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ANGELS NOTEBOOK: PERALTA ENJOYING THE `SHOW'.

Byline: Gabe Lacques Staff Writer

BOSTON - Reliever Joel Peralta didn't even try concealing his giddiness as he passed a hat and jersey around the clubhouse recently for Angels teammates to autograph.

He had all the look of a star-struck fan, but the slight Peralta, at 29, is in fact a major-leaguer and still an Angel, perhaps soon an important Angel after surviving the cut when the club activated closer Francisco Rodriguez.

Few figured Peralta would be here longer than a few days, but after Peralta retired 13 of 15 batters he faced in two appearances, striking out six, the Angels decided to give him a longer look. He's used to long odds; Peralta figured his career was over at 25, when the converted infielder was shipped from Double-A all the way to low Single-A Cedar Rapids (Iowa).

Informed this spring he had a chance to make the major-league club, Peralta admitted he ``tried to do too much,'' had a bad spring and landed back at Triple-A. But he righted himself at Salt Lake, saving seven of eight games, and almost has to pinch himself these days.

``It is a dream. For any player to have seven years in the minor leagues, and be here with Vladdy and all these guys, it's awesome,'' Peralta said after obtaining Guerrero's autograph. ``It's been really tough to get through the minor leagues. But here I am.''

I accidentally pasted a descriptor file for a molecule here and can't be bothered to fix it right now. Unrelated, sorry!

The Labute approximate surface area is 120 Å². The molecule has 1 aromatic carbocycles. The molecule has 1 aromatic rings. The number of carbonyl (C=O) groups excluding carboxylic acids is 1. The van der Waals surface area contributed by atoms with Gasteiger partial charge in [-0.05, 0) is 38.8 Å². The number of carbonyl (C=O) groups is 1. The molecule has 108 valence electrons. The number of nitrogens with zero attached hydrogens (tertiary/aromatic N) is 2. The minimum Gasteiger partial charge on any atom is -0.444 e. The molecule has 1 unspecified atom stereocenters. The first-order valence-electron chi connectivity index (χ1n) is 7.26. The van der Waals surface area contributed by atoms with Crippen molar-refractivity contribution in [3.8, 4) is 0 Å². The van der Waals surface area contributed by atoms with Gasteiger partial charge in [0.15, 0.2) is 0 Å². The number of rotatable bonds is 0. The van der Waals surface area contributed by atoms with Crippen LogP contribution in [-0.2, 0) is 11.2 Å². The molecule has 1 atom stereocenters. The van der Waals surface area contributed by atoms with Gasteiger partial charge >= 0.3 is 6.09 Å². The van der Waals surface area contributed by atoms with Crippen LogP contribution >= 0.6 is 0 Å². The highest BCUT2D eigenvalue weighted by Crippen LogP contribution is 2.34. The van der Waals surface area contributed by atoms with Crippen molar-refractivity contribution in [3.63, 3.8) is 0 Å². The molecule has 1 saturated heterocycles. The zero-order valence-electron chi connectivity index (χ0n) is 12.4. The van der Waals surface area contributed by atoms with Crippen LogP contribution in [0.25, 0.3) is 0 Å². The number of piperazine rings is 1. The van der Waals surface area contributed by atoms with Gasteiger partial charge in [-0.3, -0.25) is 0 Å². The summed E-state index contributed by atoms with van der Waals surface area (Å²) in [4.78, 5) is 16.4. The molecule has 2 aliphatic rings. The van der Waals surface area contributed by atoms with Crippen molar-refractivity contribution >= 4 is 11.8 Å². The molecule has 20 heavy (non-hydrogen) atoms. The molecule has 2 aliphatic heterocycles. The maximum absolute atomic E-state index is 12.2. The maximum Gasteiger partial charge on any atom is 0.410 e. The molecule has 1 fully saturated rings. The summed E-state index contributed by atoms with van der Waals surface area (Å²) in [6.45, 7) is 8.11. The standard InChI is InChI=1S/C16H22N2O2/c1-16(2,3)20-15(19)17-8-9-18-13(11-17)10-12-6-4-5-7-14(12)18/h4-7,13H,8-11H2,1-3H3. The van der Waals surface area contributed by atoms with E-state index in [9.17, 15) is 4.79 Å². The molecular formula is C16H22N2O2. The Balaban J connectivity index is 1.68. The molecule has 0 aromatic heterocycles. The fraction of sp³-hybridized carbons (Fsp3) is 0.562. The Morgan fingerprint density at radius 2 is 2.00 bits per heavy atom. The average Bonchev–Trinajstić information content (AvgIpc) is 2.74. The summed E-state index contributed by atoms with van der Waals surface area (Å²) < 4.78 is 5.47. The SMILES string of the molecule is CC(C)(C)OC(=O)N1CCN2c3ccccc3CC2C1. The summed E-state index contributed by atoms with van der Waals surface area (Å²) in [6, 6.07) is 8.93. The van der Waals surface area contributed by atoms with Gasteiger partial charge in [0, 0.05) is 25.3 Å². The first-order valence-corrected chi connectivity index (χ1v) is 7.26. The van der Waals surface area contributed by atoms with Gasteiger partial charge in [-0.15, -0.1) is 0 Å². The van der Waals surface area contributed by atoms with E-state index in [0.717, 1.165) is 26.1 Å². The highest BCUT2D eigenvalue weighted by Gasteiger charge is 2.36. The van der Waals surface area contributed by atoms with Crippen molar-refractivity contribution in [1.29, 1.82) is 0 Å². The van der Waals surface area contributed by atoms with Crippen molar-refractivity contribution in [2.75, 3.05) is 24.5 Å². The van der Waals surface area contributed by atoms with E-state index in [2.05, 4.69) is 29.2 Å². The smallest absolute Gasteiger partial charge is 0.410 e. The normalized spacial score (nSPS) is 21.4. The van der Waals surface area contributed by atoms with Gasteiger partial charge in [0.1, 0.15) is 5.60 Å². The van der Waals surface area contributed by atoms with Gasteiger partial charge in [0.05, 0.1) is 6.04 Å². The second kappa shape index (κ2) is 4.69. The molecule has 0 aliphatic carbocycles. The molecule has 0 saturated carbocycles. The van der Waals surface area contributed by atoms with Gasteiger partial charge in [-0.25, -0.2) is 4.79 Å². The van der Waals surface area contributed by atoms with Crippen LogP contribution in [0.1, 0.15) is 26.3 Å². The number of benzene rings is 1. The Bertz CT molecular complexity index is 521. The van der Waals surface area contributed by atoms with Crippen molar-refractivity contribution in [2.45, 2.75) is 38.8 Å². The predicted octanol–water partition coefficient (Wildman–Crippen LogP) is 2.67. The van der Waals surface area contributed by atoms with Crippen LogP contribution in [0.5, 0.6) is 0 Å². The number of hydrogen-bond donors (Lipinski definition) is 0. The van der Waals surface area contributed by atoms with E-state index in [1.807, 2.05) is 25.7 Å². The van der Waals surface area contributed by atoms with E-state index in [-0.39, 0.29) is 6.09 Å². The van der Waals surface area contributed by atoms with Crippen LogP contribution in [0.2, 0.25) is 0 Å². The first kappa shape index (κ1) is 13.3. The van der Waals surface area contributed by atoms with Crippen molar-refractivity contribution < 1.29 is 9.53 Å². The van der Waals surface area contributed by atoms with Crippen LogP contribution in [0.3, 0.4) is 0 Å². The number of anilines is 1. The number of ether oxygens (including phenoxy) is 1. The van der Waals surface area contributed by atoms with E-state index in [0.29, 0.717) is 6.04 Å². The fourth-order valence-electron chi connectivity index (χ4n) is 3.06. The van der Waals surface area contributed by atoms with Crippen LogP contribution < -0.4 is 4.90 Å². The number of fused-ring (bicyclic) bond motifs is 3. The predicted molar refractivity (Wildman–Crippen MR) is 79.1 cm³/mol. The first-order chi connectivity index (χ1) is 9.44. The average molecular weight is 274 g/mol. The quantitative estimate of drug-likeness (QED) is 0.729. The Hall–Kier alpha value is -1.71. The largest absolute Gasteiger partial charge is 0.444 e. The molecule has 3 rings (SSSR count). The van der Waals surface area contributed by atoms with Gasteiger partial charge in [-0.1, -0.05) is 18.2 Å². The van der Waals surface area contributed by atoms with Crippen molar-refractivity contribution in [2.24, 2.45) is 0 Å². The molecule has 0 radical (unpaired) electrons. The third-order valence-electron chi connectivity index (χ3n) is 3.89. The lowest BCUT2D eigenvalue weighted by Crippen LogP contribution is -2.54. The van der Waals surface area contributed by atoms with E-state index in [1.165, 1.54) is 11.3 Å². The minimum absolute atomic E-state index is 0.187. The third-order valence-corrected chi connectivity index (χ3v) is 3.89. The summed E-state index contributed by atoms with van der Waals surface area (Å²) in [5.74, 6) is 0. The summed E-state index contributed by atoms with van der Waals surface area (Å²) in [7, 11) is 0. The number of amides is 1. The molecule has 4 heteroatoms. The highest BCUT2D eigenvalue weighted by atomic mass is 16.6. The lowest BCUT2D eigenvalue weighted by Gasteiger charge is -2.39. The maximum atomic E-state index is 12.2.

When Peralta posted a 6.62 ERA at Double-A Arkansas in 2002, he pondered leaving the game when the Angels shipped him to Cedar Rapids. But his best friend from the Dominican Republic, Fausto Mejia, convinced him to keep going. It was Mejia who suggested he convert to pitching after the Oakland Athletics released him as an infielder.

``I felt then that I'm not going to make it,'' he said. ``My friends and family picked me up and said, 'You're going to make it.'''

Peralta's fastball doesn't get much past 90 mph, but with Esteban Yan struggling and ticketed for a longer relief role, the Angels will see if Peralta can handle the late innings. Staying within his ability is a good place to start.

``There's no such thing as stepping up and doing better than you're capable,'' manager Mike Scioscia said. ``He's relaxed now, and he's confident now.''
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Title Annotation:Sports
Publication:Daily News (Los Angeles, CA)
Date:Jun 3, 2005
Words:381
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